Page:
Dentists in early Spokane could ease the patient’s pain and anxiety with laughing gas, ether, chloroform or formulas of cocaine and morphine, but chances are you avoided the dentist until the pain became unbearable.
“Extractions! 50 cents!” read the signs outside the New York Dental Parlors office, which first opened in 1901. Dr. A. Starke Oliver claimed he had “all modern appliances, thoroughly up to date” in his office. The Dunlop Dental Co. claimed to have the “handsomest dental parlors in the west” with the “most skillful operators.”
“Painless!” was touted in each advertisement. Novocain wasn't actually available until 1906 and didn’t appear in Spokane dental offices for several years after that. Dr. J.T. Wilson’s 1921 newspaper ad touted “I USE NOVACAINE.”
Before the early 20th century, it was wise to question the credentials of the man with the pliers. An ad for one of the many New York Dental Parlors proclaimed, “We guarantee all work to be done by good reliable workmen!” Bargain dental parlors were often run by “street dentists” with little training. They attracted customers with glowing advertisements, discount prices and “written guarantees.”
The shady dentists operated under trade names that hid the owners’ lack of qualifications. After constant complaints about botched crowns and broken jaws from energetic extractions, the public sentiment soon turned against untrained dentists. States slowly began instituting training standards, licensing and making dentists practice under their own names for more accountability.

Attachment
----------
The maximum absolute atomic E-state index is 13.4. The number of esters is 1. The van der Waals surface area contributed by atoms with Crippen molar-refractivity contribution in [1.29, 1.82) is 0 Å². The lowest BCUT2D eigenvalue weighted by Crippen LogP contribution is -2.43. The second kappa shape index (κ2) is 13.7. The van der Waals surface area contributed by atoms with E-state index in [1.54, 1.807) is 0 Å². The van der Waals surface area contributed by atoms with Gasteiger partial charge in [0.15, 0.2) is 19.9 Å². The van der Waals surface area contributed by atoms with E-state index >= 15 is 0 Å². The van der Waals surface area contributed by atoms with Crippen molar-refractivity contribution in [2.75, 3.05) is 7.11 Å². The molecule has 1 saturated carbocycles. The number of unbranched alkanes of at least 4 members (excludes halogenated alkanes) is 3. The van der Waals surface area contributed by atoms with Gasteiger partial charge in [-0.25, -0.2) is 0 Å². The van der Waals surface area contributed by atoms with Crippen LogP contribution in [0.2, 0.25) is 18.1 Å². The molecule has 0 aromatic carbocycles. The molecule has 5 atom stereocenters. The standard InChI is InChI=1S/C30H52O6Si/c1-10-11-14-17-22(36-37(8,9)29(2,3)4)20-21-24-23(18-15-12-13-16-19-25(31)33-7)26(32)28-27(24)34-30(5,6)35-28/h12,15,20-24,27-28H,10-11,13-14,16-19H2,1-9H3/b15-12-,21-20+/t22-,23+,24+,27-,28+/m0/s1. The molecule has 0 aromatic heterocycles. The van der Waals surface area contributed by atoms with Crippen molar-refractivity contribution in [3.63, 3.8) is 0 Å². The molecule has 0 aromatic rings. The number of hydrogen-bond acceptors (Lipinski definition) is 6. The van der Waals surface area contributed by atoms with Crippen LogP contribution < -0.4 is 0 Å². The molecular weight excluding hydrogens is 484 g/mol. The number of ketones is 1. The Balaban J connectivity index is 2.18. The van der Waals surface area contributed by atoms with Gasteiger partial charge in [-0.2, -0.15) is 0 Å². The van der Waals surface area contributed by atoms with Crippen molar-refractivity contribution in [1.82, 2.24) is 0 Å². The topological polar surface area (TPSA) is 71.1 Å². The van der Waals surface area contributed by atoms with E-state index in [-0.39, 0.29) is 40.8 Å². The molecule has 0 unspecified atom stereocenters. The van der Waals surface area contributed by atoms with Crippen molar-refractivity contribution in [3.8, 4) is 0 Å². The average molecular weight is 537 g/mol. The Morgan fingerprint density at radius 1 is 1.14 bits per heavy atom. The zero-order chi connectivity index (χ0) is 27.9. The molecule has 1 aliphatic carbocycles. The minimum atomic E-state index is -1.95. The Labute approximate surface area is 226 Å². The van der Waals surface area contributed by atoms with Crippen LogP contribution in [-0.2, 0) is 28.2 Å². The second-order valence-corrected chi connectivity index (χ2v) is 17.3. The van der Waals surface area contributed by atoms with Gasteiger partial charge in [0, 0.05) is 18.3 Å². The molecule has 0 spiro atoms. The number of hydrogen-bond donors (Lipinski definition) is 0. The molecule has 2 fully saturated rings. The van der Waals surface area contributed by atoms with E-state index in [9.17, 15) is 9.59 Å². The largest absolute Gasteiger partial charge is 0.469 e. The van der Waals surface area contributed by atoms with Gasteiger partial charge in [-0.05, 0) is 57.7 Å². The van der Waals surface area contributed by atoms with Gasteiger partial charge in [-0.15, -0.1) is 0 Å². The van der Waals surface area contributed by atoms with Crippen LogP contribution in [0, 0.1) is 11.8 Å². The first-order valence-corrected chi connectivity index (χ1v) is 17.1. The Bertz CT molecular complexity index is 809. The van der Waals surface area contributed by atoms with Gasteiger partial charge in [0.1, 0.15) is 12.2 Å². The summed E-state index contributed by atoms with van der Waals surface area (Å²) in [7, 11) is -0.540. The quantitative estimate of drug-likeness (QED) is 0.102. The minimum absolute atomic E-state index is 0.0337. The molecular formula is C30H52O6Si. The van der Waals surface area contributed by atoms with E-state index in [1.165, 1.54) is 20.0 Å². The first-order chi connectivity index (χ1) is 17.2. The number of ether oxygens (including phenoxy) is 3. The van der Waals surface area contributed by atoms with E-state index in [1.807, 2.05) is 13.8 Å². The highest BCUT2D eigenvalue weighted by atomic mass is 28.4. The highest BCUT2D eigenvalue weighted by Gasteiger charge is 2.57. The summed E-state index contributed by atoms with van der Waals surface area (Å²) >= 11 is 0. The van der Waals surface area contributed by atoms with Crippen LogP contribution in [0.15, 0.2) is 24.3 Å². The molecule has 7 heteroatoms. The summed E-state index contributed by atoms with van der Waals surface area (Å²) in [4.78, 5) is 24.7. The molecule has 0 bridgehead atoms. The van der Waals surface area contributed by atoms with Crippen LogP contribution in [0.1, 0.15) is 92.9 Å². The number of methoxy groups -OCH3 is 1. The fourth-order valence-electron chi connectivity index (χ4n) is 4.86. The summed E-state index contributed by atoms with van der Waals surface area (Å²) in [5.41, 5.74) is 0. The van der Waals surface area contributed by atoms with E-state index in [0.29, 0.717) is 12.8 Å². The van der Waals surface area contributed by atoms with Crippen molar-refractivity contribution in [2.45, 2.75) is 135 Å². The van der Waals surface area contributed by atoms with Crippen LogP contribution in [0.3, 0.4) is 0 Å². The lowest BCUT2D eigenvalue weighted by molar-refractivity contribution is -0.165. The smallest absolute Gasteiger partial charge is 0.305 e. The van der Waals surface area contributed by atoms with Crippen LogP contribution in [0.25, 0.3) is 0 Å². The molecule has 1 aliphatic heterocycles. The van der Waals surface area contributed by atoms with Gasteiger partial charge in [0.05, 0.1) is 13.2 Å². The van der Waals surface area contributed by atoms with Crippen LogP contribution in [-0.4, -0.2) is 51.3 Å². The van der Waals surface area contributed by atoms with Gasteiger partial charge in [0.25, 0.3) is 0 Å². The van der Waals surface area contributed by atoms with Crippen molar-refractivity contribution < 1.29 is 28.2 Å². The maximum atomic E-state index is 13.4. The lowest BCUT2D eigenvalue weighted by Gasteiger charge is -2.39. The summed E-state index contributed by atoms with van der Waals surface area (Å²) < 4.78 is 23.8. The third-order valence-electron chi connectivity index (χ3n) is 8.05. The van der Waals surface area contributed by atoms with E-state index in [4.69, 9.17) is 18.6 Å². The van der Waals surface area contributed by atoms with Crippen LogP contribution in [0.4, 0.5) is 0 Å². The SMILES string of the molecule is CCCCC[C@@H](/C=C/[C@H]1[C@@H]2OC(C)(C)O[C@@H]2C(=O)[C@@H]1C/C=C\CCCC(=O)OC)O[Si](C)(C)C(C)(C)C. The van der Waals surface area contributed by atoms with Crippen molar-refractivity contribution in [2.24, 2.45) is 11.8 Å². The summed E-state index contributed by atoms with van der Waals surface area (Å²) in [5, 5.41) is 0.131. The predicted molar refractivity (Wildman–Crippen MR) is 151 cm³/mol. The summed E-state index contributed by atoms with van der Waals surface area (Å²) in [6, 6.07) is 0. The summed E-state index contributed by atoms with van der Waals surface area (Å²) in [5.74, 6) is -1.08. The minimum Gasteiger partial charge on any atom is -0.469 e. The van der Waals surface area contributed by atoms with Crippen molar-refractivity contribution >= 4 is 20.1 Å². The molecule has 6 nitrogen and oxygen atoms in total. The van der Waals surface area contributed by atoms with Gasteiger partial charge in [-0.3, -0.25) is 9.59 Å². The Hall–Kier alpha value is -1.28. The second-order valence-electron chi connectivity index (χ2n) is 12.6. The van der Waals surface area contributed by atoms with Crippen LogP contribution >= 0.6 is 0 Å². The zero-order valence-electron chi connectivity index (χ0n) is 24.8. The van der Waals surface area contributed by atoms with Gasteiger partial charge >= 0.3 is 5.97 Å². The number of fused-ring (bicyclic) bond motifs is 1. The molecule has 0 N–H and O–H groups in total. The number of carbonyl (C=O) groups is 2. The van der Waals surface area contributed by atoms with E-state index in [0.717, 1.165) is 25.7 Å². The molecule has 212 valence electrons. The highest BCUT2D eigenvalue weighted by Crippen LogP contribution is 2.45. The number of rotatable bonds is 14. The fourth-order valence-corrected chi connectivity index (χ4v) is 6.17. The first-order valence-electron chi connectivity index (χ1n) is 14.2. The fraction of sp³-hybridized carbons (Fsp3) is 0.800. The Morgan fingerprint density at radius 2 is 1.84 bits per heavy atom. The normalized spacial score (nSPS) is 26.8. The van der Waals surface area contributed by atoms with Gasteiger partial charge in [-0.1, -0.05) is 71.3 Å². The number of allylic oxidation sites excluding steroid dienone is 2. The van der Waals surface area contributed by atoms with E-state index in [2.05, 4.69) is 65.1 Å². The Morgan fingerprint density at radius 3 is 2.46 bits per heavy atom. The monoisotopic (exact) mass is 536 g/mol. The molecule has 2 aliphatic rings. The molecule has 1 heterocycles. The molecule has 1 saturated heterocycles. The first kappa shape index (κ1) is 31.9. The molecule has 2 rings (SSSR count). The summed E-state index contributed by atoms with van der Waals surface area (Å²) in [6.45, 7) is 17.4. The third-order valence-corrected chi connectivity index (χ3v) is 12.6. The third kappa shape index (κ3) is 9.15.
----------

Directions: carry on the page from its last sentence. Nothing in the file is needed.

One of the early charlatans was Edgar Randolph Parker of Brooklyn, New York, who called himself “Painless Parker” and started a chain of 30 dental parlors across the country. He had been kicked out of dental school for offering tooth extractions door-to-door. But New York state forced him to practice under his real name, which prompted him to legally change his first name to “Painless.” His parlors stretched from New York City to Bellingham, Washington.
A 1919 Michigan Dental Society publication called for more sober promotion of good practices. “We have 'painless dental parlors' all over our land, in every one of which painful operations are performed.”
In 1939, the Washington Legislature outlawed all advertising by dentists in newspapers and magazines. One problem was the ads that gave specific prices for particular services, which rarely reflected what the patient was asked to pay.